NEW YORK (MainStreet) Although largely unrealistic in their presentation, Hollywood studio films about retirement are on the rise as Baby Boomers turn 65 at the rate of 10,000 per day.
"We think there's a good opportunity to do films that Hollywood has neglected," said Clarius Entertainment's William Sadleir, who has a line up of retirement films in development. "There's a lot of Boomers who do and will go see a film if Hollywood movie studios make movies for them."
"The Bucket List" grossed nearly $93.5 million domestically in 2007, while "The Best Exotic Marigold Hotel" grossed more than $46 million in 2012, according to BoxOfficeMojo.com, proving that aging Boomers still buy movie tickets despite the likelihood of being on a budget.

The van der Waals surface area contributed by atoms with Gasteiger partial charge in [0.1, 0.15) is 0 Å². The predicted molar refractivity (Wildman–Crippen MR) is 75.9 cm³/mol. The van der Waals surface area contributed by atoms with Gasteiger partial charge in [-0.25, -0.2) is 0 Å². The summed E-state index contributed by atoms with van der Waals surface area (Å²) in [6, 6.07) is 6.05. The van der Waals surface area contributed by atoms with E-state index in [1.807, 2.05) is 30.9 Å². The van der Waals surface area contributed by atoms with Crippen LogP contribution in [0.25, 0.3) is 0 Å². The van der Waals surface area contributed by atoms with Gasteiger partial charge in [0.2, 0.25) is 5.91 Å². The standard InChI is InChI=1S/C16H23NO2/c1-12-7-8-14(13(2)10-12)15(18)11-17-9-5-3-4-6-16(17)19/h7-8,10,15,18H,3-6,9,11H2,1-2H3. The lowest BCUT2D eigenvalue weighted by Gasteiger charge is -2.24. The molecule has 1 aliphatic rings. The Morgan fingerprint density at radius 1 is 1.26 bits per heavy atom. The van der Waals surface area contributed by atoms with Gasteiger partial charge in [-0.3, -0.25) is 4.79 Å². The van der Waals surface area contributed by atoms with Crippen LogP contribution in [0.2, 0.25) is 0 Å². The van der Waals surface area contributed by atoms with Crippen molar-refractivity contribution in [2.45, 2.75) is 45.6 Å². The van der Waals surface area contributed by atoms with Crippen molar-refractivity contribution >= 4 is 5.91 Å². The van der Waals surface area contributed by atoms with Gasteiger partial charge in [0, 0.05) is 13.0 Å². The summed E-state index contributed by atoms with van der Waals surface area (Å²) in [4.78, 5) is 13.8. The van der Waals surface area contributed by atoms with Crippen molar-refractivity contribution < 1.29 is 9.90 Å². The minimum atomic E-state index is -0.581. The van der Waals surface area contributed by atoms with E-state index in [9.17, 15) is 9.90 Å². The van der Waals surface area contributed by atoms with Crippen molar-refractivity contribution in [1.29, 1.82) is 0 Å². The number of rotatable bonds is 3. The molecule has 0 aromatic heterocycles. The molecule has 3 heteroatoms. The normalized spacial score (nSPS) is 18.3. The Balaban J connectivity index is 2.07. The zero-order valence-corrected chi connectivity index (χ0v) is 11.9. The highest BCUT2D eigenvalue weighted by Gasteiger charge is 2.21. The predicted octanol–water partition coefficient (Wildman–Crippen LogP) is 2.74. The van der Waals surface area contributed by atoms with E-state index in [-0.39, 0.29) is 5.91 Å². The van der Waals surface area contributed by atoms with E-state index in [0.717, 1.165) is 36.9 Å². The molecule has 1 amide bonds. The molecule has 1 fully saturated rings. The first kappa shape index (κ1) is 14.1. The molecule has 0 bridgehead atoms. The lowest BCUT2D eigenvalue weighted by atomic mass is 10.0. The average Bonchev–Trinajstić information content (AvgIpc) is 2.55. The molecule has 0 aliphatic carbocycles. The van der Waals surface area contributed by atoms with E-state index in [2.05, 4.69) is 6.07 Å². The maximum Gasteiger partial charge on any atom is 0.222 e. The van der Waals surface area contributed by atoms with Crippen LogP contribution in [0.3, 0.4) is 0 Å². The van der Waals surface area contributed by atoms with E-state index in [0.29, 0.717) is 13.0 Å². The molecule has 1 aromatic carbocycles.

"Older audiences don't go out on opening weekend necessarily," Sadleir told MainStreet. "They wait for word of mouth and are careful with their expenditures."
Some 11% of the U.S. population goes to the cinema once a month, and movie-goers over 40 years old represent 3.3% of that share, according to Clarius Entertainment data.
"It's a small but big enough market to pursue," said Sadleir, who is releasing a film called "And So It Goes" in theaters nationwide on July 25. "We put our own capital together and are focused primarily on marketing and distribution in North America."
In the Rob Reiner-directed film, an aging real estate agent played by Michael Douglas struggles to sell one last home before retiring from the rat race until his troubled adult son drops off a surprise in the form of a 9-year-old grand daughter. His neighbor, played by Diane Keaton, helps the crotchety old man adjust to the little girl's presence.
"Everybody can relate to this idea that there's one great romance left to be had or that selling your home is closing a chapter in your life," Sadleir said.